What's the deal with Fiji Water? Find out the good and the bad about the controversial American Fiji bottled water company.
Fiji Water is an American company which extracts artesian water from the main island of Viti Levu in Fiji.
The company was started by a Canadian entrepreneur David Gilmour in 1996. He also bought and developed the island Wakaya (read up in our Islands For Sale section) in Fiji.
Fiji Water was then bought by controversial American billionaires Stewart and Lynda Rae Resnick in 2004. In 2010, it acquired JUSTIN Vineyards & Winery in America.
The Fiji bottled water company extracts it's water from beneath the
Yaqara Valley floor which is home to a vast artesian aquifer in a
huge volcanic chamber on
the island of Viti Levu . It's Yaqara valley bottling plant, according
to Peter Gleick of the Pacific
Institute in his "Fiji Water: Where bottled water, money, and ethics conflict" article, bottles and packages 3.5 million litres a month to overseas markets predominantly in the U.S. which then in turn is sold for $3-4 a litre.
Fiji Water (sometimes misspelt Figi Water), as Peter Gleick states, contributes 20% to Fiji's exports and 3% to it's gross national product. A significant contributor indeed. It also provides a reported 350 jobs for locals. The company said that it paid $1.3m in royalties in 2008 to a string of local good causes, including schools, health care clinics, and in providing clean drinking water.
The company gets the water from a Fijian aquifer, bottled in a diesel-fueled factory with plastic shipped from China, then transported thousands of miles all over the world.
Upon writing, the company was going to court for 'greenwashing, for not being 'carbon negative' as claimed on it's website,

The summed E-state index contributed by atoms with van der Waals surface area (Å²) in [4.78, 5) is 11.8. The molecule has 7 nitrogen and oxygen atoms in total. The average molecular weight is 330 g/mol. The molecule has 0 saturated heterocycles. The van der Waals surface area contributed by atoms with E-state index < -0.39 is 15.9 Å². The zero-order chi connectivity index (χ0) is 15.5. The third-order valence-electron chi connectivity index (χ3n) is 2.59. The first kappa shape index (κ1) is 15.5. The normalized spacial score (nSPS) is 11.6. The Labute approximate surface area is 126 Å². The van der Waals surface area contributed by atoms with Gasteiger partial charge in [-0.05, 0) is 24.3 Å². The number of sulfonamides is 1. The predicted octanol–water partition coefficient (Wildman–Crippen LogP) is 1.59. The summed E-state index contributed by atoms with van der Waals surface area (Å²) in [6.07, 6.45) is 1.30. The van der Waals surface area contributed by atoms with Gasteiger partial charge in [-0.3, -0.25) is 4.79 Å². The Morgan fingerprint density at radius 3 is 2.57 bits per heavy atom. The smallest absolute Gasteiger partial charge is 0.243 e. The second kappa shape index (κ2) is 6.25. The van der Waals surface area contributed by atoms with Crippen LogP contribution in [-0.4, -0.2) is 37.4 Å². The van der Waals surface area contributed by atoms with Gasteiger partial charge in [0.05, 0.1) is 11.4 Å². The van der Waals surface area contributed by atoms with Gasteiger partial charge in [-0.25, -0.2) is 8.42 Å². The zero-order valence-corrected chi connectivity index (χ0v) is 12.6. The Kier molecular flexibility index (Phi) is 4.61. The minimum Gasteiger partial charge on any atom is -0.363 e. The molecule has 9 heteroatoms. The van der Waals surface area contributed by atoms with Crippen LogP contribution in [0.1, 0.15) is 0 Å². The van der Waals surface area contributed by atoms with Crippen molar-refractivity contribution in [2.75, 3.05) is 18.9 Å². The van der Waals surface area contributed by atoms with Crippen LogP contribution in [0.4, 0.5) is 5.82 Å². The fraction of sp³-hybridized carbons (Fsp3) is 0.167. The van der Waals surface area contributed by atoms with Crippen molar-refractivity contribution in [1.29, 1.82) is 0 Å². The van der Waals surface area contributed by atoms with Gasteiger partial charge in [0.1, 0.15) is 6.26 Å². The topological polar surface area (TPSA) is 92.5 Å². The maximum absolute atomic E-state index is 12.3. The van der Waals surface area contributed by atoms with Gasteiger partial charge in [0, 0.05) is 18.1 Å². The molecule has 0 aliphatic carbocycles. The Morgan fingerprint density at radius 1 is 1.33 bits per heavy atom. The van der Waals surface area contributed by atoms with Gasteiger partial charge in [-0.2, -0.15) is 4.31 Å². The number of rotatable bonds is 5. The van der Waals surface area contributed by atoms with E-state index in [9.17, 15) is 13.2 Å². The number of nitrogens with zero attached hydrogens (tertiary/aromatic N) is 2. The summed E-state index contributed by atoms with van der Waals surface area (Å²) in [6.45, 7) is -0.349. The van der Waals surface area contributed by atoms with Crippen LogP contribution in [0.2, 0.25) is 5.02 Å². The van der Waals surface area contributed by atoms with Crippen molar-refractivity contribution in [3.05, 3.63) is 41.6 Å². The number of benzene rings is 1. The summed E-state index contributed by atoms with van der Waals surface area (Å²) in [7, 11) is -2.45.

53% of Fijians don't have access to safe clean drinking water. Yet millions of litres of water are exported for huge corporate profits. As Peter Gleick wrote. 'The economic disparity between corporate revenue and local returns is beginning to cause social disruptions and disputes in some regions.' Americans have greater access to Fijian water than Fijians do.
According to the Fijian Prime Minister Bainimarama, the Fiji bottled water company has enjoyed a huge corporate tax holiday for over a decade, paying less than a million dollars in total corporate tax over the past two years, despite earning hundreds of millions in revenue from sales. It's the second time that when the government intended to raise tax on bottled water, it threatened to close the bottling plant down.
A lot of people are questioning the reason for buying bottled water. Why would you buy bottled water for $3-4 when you can access tap water for literally thousand's of times less? Or locally produced bottled water for a fraction of the cost?
Not to mention the carbon footprint for bottling natural water, and also for transporting it over thousands of kilometres.
Some would argue that Fiji Water is the embodiment of waste.
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By Paul Atkin, Copyright © 2012-2014 Amazing-Fiji-Vacations.Com